There is something predictable about meeting with a married couple to discuss finances. One of them usually takes the lead. But it’s misleading to assume that the one who dominates the conversation is the one who will make the decision.
A financial advisor recounts this story about meeting with a couple who came to him for a financial plan.
I received an outreach call from a prospective client a few years ago. He was in his late 50s and a very active, do-it-yourself investor. He wanted to retire in a few years, but the 2008 financial crisis had left him concerned about his ability to afford retirement. He was looking for a financial plan.
When he came in for the first meeting, he brought his wife along, but he did all the talking. Other than providing the household budget, the wife sat quietly to the side. This isn’t all that uncommon — one spouse typically takes the lead. But if I was going to create a financial plan for both of them, I’d need her input. So I tried to engage the wife directly to find out her thoughts and concerns. I’d ask them both a question about investing, such as how they felt about investing in individual stocks. After the husband outlined his strategy, I turned to the wife and asked her, “Well, what do you feel about that?”
Her response was that she’d never really understood the process but wanted to learn. I tried to get her to contribute more during the remainder of our hour-and-a-half opening meeting, but she didn’t offer much.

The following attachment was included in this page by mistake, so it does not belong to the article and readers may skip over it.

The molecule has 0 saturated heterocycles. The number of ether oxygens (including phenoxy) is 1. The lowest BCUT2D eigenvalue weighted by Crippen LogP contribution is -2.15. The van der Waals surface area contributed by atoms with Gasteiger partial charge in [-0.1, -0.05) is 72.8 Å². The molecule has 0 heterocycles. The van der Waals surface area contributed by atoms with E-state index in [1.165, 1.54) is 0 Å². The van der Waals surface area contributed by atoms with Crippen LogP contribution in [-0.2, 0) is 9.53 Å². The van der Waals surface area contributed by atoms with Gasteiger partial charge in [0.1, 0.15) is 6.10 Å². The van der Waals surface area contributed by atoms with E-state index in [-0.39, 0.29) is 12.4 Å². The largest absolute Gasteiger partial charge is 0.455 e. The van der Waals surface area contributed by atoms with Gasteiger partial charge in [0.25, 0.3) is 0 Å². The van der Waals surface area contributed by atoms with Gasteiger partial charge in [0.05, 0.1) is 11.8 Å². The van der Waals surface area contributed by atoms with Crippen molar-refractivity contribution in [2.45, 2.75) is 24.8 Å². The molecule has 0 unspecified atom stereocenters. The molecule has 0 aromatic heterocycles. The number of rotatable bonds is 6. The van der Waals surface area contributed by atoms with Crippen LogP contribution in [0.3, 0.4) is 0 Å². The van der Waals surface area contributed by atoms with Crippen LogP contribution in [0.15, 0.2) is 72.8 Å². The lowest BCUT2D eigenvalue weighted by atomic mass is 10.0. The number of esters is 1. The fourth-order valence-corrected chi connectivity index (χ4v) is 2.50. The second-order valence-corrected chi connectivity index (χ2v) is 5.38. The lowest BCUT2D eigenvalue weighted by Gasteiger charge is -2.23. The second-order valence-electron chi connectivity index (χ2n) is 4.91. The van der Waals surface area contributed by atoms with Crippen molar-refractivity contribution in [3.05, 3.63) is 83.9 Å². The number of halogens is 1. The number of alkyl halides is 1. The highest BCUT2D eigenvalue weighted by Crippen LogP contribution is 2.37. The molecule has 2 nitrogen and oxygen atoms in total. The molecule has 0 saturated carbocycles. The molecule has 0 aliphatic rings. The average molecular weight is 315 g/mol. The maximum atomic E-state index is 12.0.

A similar pattern continued in the follow-up meeting a few days later. We’d drafted a financial plan and an investment plan for the husband’s IRA, which held around $1.5 million; the couple’s joint account, worth $300,000, wasn’t added to the mix until they’d decided to hire us. They were both on board with the plan, but the wife still didn’t engage, despite my efforts.
When they left the office, I assumed she really just wasn’t interested, but I figured I’d tried my best. Then, three weeks later, the wife called me out of the blue. It turns out she had inherited an investment portfolio five years ago worth $4 million. The original broker who had worked with her father was currently managing the investments for her, but she couldn’t stand talking to him, because he was so condescending.
I asked her why she hadn’t brought this up during the opening meeting, and she implied, but clearly, that she was sitting back and waiting to see how I operated. Besides, she said, this inheritance was for her children. She and her husband were retiring on her husband’s IRA, and that’s what the initial meeting had been about.
To say I was surprised would be an understatement. I’ve worked with couples where the passive wife turned out to hold a graduate degree in economics. Wives often let their husbands do the talking but then step in to say what they want to do. But I’d never run into this kind of situation, where the passive spouse was in direct control of most of the assets and kept virtually silent through the opening meetings.
Even if the quiet spouse really doesn’t get involved in family finances, at some point, she could find herself “suddenly single” because of the death of her spouse. It’s the main reason I wrote Before I Go. For more information about our firm, or the book, go HERE and get in touch with us.